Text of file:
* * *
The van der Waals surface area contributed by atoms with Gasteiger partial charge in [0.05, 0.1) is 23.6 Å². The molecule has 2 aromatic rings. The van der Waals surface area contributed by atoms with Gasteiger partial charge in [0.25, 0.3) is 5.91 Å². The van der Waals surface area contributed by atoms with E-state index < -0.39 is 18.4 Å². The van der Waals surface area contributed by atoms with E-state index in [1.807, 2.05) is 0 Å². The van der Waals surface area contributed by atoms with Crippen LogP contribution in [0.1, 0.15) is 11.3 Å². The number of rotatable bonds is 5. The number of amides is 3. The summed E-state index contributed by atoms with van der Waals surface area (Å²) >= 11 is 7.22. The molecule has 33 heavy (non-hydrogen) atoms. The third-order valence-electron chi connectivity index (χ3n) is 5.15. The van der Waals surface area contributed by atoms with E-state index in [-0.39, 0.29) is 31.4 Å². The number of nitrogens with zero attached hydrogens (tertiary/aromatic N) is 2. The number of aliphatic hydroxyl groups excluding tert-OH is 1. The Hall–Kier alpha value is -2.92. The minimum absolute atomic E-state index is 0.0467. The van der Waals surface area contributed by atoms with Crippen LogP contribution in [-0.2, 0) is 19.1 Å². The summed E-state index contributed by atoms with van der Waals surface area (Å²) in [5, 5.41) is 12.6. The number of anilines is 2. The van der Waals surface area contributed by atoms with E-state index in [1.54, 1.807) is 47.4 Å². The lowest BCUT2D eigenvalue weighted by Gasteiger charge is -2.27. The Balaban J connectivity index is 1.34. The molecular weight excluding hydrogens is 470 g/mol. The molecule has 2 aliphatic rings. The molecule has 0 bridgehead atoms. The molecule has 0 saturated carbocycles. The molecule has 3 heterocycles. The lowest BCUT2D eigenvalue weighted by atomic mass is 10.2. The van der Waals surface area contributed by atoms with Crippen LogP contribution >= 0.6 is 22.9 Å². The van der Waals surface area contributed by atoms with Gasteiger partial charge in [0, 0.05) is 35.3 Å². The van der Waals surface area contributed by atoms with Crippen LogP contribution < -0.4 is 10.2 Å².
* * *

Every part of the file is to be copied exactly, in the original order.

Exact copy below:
The van der Waals surface area contributed by atoms with Gasteiger partial charge in [0.05, 0.1) is 23.6 Å². The molecule has 2 aromatic rings. The van der Waals surface area contributed by atoms with Gasteiger partial charge in [0.25, 0.3) is 5.91 Å². The van der Waals surface area contributed by atoms with E-state index < -0.39 is 18.4 Å². The van der Waals surface area contributed by atoms with E-state index in [1.807, 2.05) is 0 Å². The van der Waals surface area contributed by atoms with Crippen LogP contribution in [0.1, 0.15) is 11.3 Å². The number of rotatable bonds is 5. The number of amides is 3. The summed E-state index contributed by atoms with van der Waals surface area (Å²) >= 11 is 7.22. The molecule has 33 heavy (non-hydrogen) atoms. The third-order valence-electron chi connectivity index (χ3n) is 5.15. The van der Waals surface area contributed by atoms with E-state index in [-0.39, 0.29) is 31.4 Å². The number of nitrogens with zero attached hydrogens (tertiary/aromatic N) is 2. The number of aliphatic hydroxyl groups excluding tert-OH is 1. The Hall–Kier alpha value is -2.92. The minimum absolute atomic E-state index is 0.0467. The van der Waals surface area contributed by atoms with Crippen LogP contribution in [-0.2, 0) is 19.1 Å². The summed E-state index contributed by atoms with van der Waals surface area (Å²) in [5, 5.41) is 12.6. The number of anilines is 2. The van der Waals surface area contributed by atoms with E-state index in [1.54, 1.807) is 47.4 Å². The lowest BCUT2D eigenvalue weighted by Gasteiger charge is -2.27. The Balaban J connectivity index is 1.34. The molecular weight excluding hydrogens is 470 g/mol. The molecule has 2 aliphatic rings. The molecule has 0 bridgehead atoms. The molecule has 0 saturated carbocycles. The molecule has 3 heterocycles. The lowest BCUT2D eigenvalue weighted by atomic mass is 10.2. The van der Waals surface area contributed by atoms with Crippen LogP contribution >= 0.6 is 22.9 Å². The van der Waals surface area contributed by atoms with Gasteiger partial charge in [0, 0.05) is 35.3 Å². The van der Waals surface area contributed by atoms with Crippen LogP contribution < -0.4 is 10.2 Å².